Lewisburg Alphabet: A is for Ard’s

Welcome to the Lewisburg Alphabet!

I love living in Lewisburg, this little town that…I’ve adopted? Or that’s adopted me? Eh, it’s a toss-up. I just know I’m really happy in this place, which still comes as a surprise to someone who had previously thought of herself as a city person.

It’s beautiful here. And charming. And quaint. And groovy. It’s part Norman Rockwell, part funky college town, set in a gorgeous countryside. So why shouldn’t I celebrate it? Here’s to Lewisburg (and perhaps a bit beyond the town’s borders, into the central PA area). 

A. That’s for Ard’s.

Could it get any cuter?

Could it get any more adorable?

Ard’s Farm Market is a constantly-growing–nay, evolving–farm market along Route 45 in Lewisburg. It started as a roadside farm stand how many years ago…thirty? Forty? Long before I came to town, that’s for sure. Eventually it was given a more permanent structure. Then it was expanded upon. When the next generation of the Ard family took over, though, they came in with ideas.

It looks like such a simple place.

It looks like such a simple place.

Inside this building is some of the best pulled pork ever, and it makes my stomach growl whenever I walk in and smell it. They have a bustling restaurant and all sorts of seasonal celebrations. A corn maze in autumn (and a pumpkin toss!). A summer fun run and party. I get my tree there every Christmas. And they have all manner of goods inside.

Guess what season we're in.

Guess what season we are currently in.

Gift baskets! Local food! Products from local artists! Hand-dipped chocolates! Local cheeses! Freshly-ground peanut butter (which is the BEST peanut butter I’ve ever eaten, but I digress)! I will knock you down for their yogurt-dipped pretzels! And there’s more relish than you can shake a stick at!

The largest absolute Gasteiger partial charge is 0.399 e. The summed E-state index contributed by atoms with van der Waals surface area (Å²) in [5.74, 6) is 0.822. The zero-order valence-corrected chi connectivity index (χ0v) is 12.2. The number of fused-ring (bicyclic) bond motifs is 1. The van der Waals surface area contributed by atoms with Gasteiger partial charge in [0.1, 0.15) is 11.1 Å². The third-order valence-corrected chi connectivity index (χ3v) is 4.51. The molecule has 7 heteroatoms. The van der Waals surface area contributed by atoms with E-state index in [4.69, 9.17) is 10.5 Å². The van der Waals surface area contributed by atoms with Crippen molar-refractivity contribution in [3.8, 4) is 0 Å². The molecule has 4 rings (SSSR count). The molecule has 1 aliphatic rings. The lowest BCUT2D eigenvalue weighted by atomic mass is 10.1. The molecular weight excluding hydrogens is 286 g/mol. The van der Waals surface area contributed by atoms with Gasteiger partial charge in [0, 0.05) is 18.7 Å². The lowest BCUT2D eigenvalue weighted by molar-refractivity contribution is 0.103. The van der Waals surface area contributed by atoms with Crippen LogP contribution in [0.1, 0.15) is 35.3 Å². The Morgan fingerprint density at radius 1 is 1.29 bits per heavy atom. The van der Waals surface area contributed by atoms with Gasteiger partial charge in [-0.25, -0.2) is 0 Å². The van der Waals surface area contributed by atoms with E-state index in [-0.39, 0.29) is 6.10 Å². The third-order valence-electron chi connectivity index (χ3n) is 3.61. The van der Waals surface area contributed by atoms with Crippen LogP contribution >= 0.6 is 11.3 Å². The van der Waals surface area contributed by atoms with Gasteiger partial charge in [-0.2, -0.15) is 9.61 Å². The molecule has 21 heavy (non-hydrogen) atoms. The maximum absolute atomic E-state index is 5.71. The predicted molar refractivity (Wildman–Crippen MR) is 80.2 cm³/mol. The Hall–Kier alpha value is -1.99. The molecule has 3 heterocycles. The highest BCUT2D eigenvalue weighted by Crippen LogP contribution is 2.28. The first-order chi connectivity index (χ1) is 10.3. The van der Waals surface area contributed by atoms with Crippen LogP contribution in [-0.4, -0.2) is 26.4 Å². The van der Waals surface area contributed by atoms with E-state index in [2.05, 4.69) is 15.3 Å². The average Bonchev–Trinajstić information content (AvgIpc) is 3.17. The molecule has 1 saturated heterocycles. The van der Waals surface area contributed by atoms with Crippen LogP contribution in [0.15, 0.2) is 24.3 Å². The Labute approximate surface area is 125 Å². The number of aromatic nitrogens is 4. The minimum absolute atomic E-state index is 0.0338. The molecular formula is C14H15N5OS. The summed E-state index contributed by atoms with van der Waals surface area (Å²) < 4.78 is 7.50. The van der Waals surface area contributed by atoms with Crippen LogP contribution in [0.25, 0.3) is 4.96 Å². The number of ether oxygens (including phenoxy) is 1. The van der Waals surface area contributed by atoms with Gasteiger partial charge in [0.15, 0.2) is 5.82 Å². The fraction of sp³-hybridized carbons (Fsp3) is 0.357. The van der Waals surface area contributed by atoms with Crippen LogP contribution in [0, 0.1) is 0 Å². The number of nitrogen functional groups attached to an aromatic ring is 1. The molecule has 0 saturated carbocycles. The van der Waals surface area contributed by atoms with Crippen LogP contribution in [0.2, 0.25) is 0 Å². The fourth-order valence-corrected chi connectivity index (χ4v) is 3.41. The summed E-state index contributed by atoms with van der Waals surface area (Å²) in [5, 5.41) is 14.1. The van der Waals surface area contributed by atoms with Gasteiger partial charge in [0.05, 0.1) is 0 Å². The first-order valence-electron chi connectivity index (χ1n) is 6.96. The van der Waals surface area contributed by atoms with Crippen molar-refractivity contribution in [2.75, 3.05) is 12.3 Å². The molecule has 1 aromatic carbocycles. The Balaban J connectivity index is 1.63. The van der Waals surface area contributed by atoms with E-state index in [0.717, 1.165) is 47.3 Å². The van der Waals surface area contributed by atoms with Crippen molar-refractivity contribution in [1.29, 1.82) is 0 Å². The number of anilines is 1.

Mmmmm...relish....

Relish is its own food group in central PA.

I mean, it’s still a farm stand, so it still has produce.

Though maybe it's not all, entirely, local.

Though maybe it’s not all, entirely, local. (I’m looking at you, bananas.)

I go a little bonkers in there in the fall, when the pumpkins come in. There’s little I like to eat more than squash and pumpkin, so when I have a choice of different squash varieties, I buy them all. At once. Because I can’t decide what I want most, so I bring them home and let me and George sort it all out.

But their real appeal, for me, lies in their rustic charm. It’s a little chunk of Americana, complete with fresh pie. 

More than a few people I know want an Ard's pie for their birthday, instead of a cake.

More than a few people I know want an Ard’s pie for their birthday, instead of a cake.

Plus, the matriarch of the Ard family comes to one of my classes at the gym, so I feel like I get to rub elbows with local royalty.

Fun fact: An ard is an early sort of scratch plow, which was in use cultivating farm lands a thousand years ago. I have a picture of the digging end of an ard, recovered from a Viking archaeological dig in Reykjavik. The handles, made of wood, have long rotted away.

IMG_0176

Ard. For real.

So really, it makes sense that they’re farmers, what with their name meaning “plow”, and all.

Finally: Here’s a tip o’ the hat to my fellow blogger at ouchmybackhurts, who gave me the idea (and his blessings) for the Lewisburg Alphabet. Go check him out! He’s got a Dublin Alphabet, it’s super fun. 

See you when I get to B! 🙂 

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Roasted Potatoes with Rosemary and Olives

I don’t make any bones about it: I love potatoes.  Always have.  Always will.  I have stood by them in the low-carb-no-carb-paleo onslaught.  They’re full of Vitamin C and a bunch of B vitamins, potassium, and dietary fiber (especially if you eat the skin).  Plus, their versatile deliciousness never fails to woo my tastebuds.

If loving the potato is wrong, I don’t want to be right.

Anyway.